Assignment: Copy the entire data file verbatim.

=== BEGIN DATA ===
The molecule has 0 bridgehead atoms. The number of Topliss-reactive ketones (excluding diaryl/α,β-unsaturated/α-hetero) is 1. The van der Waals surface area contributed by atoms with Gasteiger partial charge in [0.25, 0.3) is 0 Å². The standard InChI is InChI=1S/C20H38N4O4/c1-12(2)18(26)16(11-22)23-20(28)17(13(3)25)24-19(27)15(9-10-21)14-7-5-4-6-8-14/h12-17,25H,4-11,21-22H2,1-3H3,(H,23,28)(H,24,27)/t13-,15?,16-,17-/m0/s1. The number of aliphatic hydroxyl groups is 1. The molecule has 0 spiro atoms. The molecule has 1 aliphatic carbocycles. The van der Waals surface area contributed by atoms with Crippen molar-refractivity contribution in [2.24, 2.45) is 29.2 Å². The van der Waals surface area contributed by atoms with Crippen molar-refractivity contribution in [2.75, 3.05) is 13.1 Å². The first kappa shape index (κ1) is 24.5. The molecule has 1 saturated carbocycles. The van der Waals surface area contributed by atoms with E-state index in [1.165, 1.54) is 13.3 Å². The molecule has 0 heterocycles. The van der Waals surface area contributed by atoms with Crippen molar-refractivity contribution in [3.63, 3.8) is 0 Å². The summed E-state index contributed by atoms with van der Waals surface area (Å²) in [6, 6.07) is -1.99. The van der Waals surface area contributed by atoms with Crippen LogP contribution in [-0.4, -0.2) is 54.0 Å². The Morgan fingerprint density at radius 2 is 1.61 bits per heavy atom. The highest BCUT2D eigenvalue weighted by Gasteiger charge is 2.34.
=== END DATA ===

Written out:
The molecule has 0 bridgehead atoms. The number of Topliss-reactive ketones (excluding diaryl/α,β-unsaturated/α-hetero) is 1. The van der Waals surface area contributed by atoms with Gasteiger partial charge in [0.25, 0.3) is 0 Å². The standard InChI is InChI=1S/C20H38N4O4/c1-12(2)18(26)16(11-22)23-20(28)17(13(3)25)24-19(27)15(9-10-21)14-7-5-4-6-8-14/h12-17,25H,4-11,21-22H2,1-3H3,(H,23,28)(H,24,27)/t13-,15?,16-,17-/m0/s1. The number of aliphatic hydroxyl groups is 1. The molecule has 0 spiro atoms. The molecule has 1 aliphatic carbocycles. The van der Waals surface area contributed by atoms with Crippen molar-refractivity contribution in [2.24, 2.45) is 29.2 Å². The van der Waals surface area contributed by atoms with Crippen molar-refractivity contribution in [2.75, 3.05) is 13.1 Å². The first kappa shape index (κ1) is 24.5. The molecule has 1 saturated carbocycles. The van der Waals surface area contributed by atoms with E-state index in [1.165, 1.54) is 13.3 Å². The molecule has 0 heterocycles. The van der Waals surface area contributed by atoms with Crippen molar-refractivity contribution in [3.63, 3.8) is 0 Å². The summed E-state index contributed by atoms with van der Waals surface area (Å²) in [6, 6.07) is -1.99. The van der Waals surface area contributed by atoms with Crippen LogP contribution in [-0.4, -0.2) is 54.0 Å². The Morgan fingerprint density at radius 2 is 1.61 bits per heavy atom. The highest BCUT2D eigenvalue weighted by Gasteiger charge is 2.34.